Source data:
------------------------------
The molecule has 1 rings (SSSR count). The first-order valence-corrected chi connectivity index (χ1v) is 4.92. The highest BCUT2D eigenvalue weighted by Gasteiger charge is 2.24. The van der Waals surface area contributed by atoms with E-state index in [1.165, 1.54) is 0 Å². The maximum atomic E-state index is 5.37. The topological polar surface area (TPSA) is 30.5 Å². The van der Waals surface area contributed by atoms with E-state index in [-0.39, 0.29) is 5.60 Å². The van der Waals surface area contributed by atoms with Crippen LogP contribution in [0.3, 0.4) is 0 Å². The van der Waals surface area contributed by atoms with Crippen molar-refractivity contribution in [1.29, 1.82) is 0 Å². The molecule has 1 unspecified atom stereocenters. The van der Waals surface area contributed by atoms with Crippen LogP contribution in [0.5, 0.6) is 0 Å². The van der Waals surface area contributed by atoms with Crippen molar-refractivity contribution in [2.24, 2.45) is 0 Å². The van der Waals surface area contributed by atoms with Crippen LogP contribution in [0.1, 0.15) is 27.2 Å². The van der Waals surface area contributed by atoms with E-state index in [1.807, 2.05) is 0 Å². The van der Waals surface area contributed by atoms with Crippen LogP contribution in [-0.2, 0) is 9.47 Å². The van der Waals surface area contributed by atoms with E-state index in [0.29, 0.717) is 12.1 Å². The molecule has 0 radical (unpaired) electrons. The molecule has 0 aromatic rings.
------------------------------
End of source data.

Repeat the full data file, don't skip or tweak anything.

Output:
The molecule has 1 rings (SSSR count). The first-order valence-corrected chi connectivity index (χ1v) is 4.92. The highest BCUT2D eigenvalue weighted by Gasteiger charge is 2.24. The van der Waals surface area contributed by atoms with E-state index in [1.165, 1.54) is 0 Å². The maximum atomic E-state index is 5.37. The topological polar surface area (TPSA) is 30.5 Å². The van der Waals surface area contributed by atoms with E-state index in [-0.39, 0.29) is 5.60 Å². The van der Waals surface area contributed by atoms with Crippen LogP contribution in [0.3, 0.4) is 0 Å². The van der Waals surface area contributed by atoms with Crippen molar-refractivity contribution in [1.29, 1.82) is 0 Å². The molecule has 1 unspecified atom stereocenters. The van der Waals surface area contributed by atoms with Crippen LogP contribution in [0.5, 0.6) is 0 Å². The van der Waals surface area contributed by atoms with Crippen molar-refractivity contribution in [2.24, 2.45) is 0 Å². The van der Waals surface area contributed by atoms with Crippen LogP contribution in [0.1, 0.15) is 27.2 Å². The van der Waals surface area contributed by atoms with E-state index in [1.807, 2.05) is 0 Å². The van der Waals surface area contributed by atoms with Crippen LogP contribution in [-0.2, 0) is 9.47 Å². The van der Waals surface area contributed by atoms with E-state index in [0.29, 0.717) is 12.1 Å². The molecule has 0 radical (unpaired) electrons. The molecule has 0 aromatic rings.